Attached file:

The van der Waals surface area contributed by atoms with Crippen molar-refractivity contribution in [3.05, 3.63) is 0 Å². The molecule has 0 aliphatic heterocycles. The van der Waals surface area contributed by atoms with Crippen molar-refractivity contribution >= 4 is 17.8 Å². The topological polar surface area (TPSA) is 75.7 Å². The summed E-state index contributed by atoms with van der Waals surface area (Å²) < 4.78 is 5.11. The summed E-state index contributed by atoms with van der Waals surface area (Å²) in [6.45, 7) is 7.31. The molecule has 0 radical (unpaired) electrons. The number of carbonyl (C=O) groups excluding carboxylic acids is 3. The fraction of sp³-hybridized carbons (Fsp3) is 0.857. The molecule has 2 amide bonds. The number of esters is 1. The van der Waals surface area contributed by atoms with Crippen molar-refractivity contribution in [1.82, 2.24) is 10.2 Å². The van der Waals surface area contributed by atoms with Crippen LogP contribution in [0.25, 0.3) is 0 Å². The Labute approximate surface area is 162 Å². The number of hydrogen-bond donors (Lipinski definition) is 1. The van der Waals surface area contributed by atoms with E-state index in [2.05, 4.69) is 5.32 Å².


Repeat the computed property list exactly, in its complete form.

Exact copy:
The van der Waals surface area contributed by atoms with Crippen molar-refractivity contribution in [3.05, 3.63) is 0 Å². The molecule has 0 aliphatic heterocycles. The van der Waals surface area contributed by atoms with Crippen molar-refractivity contribution >= 4 is 17.8 Å². The topological polar surface area (TPSA) is 75.7 Å². The summed E-state index contributed by atoms with van der Waals surface area (Å²) < 4.78 is 5.11. The summed E-state index contributed by atoms with van der Waals surface area (Å²) in [6.45, 7) is 7.31. The molecule has 0 radical (unpaired) electrons. The number of carbonyl (C=O) groups excluding carboxylic acids is 3. The fraction of sp³-hybridized carbons (Fsp3) is 0.857. The molecule has 2 amide bonds. The number of esters is 1. The van der Waals surface area contributed by atoms with Crippen molar-refractivity contribution in [1.82, 2.24) is 10.2 Å². The van der Waals surface area contributed by atoms with Crippen LogP contribution in [0.25, 0.3) is 0 Å². The Labute approximate surface area is 162 Å². The number of hydrogen-bond donors (Lipinski definition) is 1. The van der Waals surface area contributed by atoms with E-state index in [2.05, 4.69) is 5.32 Å².